It should be said that a single article can’t cover all variations which can arise from the Reti Opening in detail – such a monumental task could easily fill a thick book. Against the move 1…c5, for example, we recommend you take a closer look at our complete opening guide on the English Opening as a Reti player. After the moves 1.Nf3 c5, White usually plays 2.c4, transposing to lines which frequently occur in the Symmetrical Variation of the English Opening.
Why Play The Reti Opening?
Before we dive deep into any lines, it’s always a wise decision to take a look at the broader picture. Why play the Reti Opening at all? What kind of playing style will suit the Reti?
There are several reasons to play the Reti Opening:
- First of all, playing the Reti Opening can be a vital alternative for all 1.e4- and 1.d4-players who are tired of repeatedly entering the highly theoretical terrain of all the mainlines Black can choose from. The Reti Opening will frustrate Black players used to trying their pet lines against White’s major openings.
- Similarly, the Reti Opening is a surprising opening. Starting out with the move 1.Nf3 is a clever choice. Club players often have no repertoire against the Reti Opening. They usually know which opening to play against 1.e4, 1.d4 and 1.c4, but they tend to be ill-prepared to meet the move 1.Nf3. Club players who meet the English Opening (1.c4) with the move 1…e5, for example, can easily be out of book on move one. They tend to play a random other move and are in unknown English Opening territory after the Reti players then plays 2.c4.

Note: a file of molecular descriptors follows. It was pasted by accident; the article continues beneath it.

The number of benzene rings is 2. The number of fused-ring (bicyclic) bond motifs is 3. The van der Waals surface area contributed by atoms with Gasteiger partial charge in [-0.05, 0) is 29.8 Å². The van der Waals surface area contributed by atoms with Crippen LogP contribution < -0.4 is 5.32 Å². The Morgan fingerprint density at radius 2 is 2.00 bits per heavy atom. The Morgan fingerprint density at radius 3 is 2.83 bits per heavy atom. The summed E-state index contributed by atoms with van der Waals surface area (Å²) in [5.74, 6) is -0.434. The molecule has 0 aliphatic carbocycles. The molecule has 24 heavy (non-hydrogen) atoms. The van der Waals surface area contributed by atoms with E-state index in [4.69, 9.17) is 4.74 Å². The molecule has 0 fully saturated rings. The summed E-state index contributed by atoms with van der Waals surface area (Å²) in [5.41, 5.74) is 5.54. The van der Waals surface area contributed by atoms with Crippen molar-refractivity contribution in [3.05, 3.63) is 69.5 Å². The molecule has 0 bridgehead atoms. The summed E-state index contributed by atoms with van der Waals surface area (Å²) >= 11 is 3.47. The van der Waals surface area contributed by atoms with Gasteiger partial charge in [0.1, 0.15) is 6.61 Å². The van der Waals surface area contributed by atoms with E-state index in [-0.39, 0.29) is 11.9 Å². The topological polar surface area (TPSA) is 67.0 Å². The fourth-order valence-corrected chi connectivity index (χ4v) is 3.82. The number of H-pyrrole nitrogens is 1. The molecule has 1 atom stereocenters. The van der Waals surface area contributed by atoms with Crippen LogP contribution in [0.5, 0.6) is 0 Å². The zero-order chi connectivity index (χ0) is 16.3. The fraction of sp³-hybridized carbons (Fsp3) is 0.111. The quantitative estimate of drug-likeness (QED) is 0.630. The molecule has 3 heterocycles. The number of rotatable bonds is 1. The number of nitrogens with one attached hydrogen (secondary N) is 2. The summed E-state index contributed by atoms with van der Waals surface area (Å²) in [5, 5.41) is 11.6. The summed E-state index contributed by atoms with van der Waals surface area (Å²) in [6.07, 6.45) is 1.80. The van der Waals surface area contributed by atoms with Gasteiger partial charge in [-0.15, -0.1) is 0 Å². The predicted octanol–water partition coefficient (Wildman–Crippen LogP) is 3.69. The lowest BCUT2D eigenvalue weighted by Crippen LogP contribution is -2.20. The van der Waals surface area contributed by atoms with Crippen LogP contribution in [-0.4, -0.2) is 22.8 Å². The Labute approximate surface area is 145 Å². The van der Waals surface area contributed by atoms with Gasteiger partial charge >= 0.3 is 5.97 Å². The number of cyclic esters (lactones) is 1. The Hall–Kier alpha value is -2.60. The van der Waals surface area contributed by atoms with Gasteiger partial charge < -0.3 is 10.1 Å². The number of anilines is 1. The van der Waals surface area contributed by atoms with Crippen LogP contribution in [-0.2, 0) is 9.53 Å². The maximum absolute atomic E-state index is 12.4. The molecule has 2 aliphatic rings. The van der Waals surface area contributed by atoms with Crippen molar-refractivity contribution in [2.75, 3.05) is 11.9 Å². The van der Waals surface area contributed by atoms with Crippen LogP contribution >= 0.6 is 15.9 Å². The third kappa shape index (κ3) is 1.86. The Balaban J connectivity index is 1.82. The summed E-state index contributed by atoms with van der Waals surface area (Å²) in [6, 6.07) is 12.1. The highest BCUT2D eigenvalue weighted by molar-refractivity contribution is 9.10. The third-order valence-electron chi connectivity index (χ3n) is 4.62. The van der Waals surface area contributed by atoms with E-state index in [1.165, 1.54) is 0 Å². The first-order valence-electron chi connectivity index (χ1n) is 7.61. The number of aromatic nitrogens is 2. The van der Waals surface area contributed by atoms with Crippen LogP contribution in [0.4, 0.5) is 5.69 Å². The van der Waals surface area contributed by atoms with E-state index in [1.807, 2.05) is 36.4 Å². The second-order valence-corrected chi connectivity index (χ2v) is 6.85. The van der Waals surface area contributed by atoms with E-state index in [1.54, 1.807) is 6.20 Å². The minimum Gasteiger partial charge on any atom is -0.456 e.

- Thirdly, the Reti Opening leads to plenty of unforced variations. Direct contact between the pieces is often delayed in the opening and both sides often have a wide range of moves. Therefore, White can avoid premature simplifications, keep many pieces on the board and go for the full point.
- Moreover, the Reti is fairly flexible and enables you to become a very versatile player. You can often transpose into other openings like the 1.d4-complex or the English Opening. That said, you can start building your White repertoire by playing the Reti Opening exclusively and adding more and more variations step-by-step.
- If you’re already a 1.d4-player, adding the Reti Opening to your repertoire allows you to avoid a lot of unpleasant lines like the Slav Defense, the Nimzo-Indian or the Grunfeld Defense. Your opponents will have a hard time dealing with your flexibility in the opening when they prepare against you.
- The Reti Opening not only helps you to steer away from mainstream theory. Thanks to the theoretical developments over the last years, the Reti Opening definitely carries a lot of theoretical bite in many lines. It is a common occurrence that club players try to develop naturally against the Reti Opening and soon find themselves in a strategically lost position. They lose the game without even understanding why they lost.